READ TIME: 8 MIN
What if I told you that the most valuable legacy you can pass on to your kids and grandkids isn’t an object or money, but education about effectively managing money? April is Financial Literacy Month. This is the perfect time to focus on your child’s financial education. Teaching valuable money skills while kids are young puts them at an advantage when it comes time to create and live sustainable lifestyles as adults.
Teaching the Basics
It’s easy for young people to grasp the basics of how money in exchange for goods and services works through simple activities like the ones below. But be careful: it’s just as easy for them to pick up any bad money habits you have as well. These three “do as I do” lessons are a great starting point:
- Money doesn’t grow on trees
Most transactions kids see happen with the swipe of a credit card. They need to understand that cards don’t represent unlimited funds, and spending more than you have creates debt. Try giving them $20 and send them to pick out snacks or to the beauty aisle. It will be a good opportunity to see their financial decision-making in action.
- Needs vs. wants
Knowing the difference between things they want and things they need is an invaluable skill they’ll use forever. Try this: let your kids know your budget for your next shopping trip. As you choose items, explain which items are needs and wants, and separate them into two carts.
- Delayed gratification
Most successful adults say they were taught to wait for things they wanted at a young age, which helps them avoid debt. Pick out an item or experience to save for as a family. Create a chart using the number of days and amount of money it’ll take to afford it. Cross off the days as they pass while adding up the accumulated funds. Factor in setbacks due to any impulse purchases along the way.
Teach the Power of a Budget
For most children and teens, once they get their hands on cash, they can’t wait to spend it. If they aren’t taught the power of budgeting and delayed gratification now, not much is likely to change in adulthood. Using tangible lessons built on tried-and-true processes, you can teach them to be patient spenders early on and adopt sound money management skills. Here are three learning opportunities that work well together:
- Start an allowance
A weekly allowance for chores around the house is a must! People are more prone to safeguard money they’ve worked for rather than money they’ve been given. Allowances encourage budgeting and good saving habits. Give them opportunities to earn more money for doing extra work to instill the concept that working harder usually pays more.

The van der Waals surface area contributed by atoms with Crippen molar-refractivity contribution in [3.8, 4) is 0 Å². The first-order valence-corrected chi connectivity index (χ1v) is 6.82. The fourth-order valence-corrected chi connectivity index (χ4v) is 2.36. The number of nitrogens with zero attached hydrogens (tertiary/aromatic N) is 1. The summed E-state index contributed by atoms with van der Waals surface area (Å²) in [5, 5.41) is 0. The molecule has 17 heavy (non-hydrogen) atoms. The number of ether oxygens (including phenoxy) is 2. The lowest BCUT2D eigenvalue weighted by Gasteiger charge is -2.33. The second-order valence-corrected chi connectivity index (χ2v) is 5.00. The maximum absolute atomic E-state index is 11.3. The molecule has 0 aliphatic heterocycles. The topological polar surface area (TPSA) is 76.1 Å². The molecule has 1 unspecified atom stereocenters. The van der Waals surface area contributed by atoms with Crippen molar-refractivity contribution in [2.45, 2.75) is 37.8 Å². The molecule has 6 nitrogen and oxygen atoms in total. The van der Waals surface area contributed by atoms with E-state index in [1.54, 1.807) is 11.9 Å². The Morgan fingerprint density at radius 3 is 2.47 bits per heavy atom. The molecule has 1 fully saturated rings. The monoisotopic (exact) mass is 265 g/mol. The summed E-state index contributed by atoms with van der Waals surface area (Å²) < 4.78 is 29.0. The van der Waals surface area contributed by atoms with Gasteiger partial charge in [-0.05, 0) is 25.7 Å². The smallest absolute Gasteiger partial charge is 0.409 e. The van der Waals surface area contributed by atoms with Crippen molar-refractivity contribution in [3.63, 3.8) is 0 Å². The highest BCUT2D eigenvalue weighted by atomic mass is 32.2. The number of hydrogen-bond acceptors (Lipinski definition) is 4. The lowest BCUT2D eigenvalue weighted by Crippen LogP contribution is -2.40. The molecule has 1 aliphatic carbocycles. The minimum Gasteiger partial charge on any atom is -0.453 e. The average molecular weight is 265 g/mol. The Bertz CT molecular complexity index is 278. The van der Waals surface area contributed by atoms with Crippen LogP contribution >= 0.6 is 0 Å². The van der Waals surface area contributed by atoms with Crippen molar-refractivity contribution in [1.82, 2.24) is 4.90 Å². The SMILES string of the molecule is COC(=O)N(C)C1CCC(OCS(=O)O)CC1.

- Implement the ‘three jars’ system
This system is great for tangibly illustrating the concepts of saving, spending, and giving for younger kids, but it can also be done using smartphone apps for older ones. Label three jars or accounts: save, spend, and share. Have kids decide what portion of their allowances or paychecks goes into each. The money put into ‘save’ can be invested, or held longer-term for larger toys or events. The money in ‘spend’ goes toward discretionary spending. And the money in ‘share’ goes toward a charity of their choice.
- Open a savings account with a debit card
Research local and online banks to educate your kids about interest rates and how compound interest impacts a balance over time. Go with them to open their first savings account and ask about issuing them a debit card. Show them how their savings can grow, and how debit card purchases can impact their balances.
If your kids regularly save their allowances and birthday money, they’re well on their way to establishing great money habits. So, let’s build on that strong foundation with some early entrepreneurship lessons. Here are three real-world lessons and/or activities to further prepare kids and teens to successfully create wealth:
- Encourage entrepreneurship early
As kids get older, encourage them to ask neighbors if they can babysit, mow their lawns or feed pets for money. Help them find work by getting the word out to your friends and co-workers. When they earn extra cash, strategize with them about how much to save, spend, and give.
- Teach comparison shopping
Teaching kids and teens to save money while shopping is invaluable! Shopping at discount stores, using coupons, and buying generic can save tens of thousands of dollars throughout a lifetime. Take them shopping at the local grocery store for the items used in their favorite recipes, and add up the cost of the ingredients buying the name-brand products. Then add up the cost of similar ingredients when buying the generic store-brand products with coupons. Compare the price differences!
- Teach budgeting
Staying within a budget is the foundation for financial success. They can only spend what they can afford, otherwise, they’ll incur debt. Determine what sporting equipment they need for the next season. Just like with groceries, show them price differences of new things at a retail store vs. gently-used things at a second-hand store. Explain how you can mix and match new and used to stay within budget. Since these are growth-spurt years, help them see why it’s hard to get the full value out of brand new equipment if it only fits for one season.
Start teaching your kids the value of every dollar through hard work and real-life transactions, and you’ll help them realize how each and every dollar saved can impact their future. I always hope my clients feel confident discussing money with their families. But the truth is, talking about money can be very uncomfortable for many. Helping your kids become financially literate should pay dividends as they get older. Please reach out if you have any questions. I am always happy to assist you with getting the whole family involved!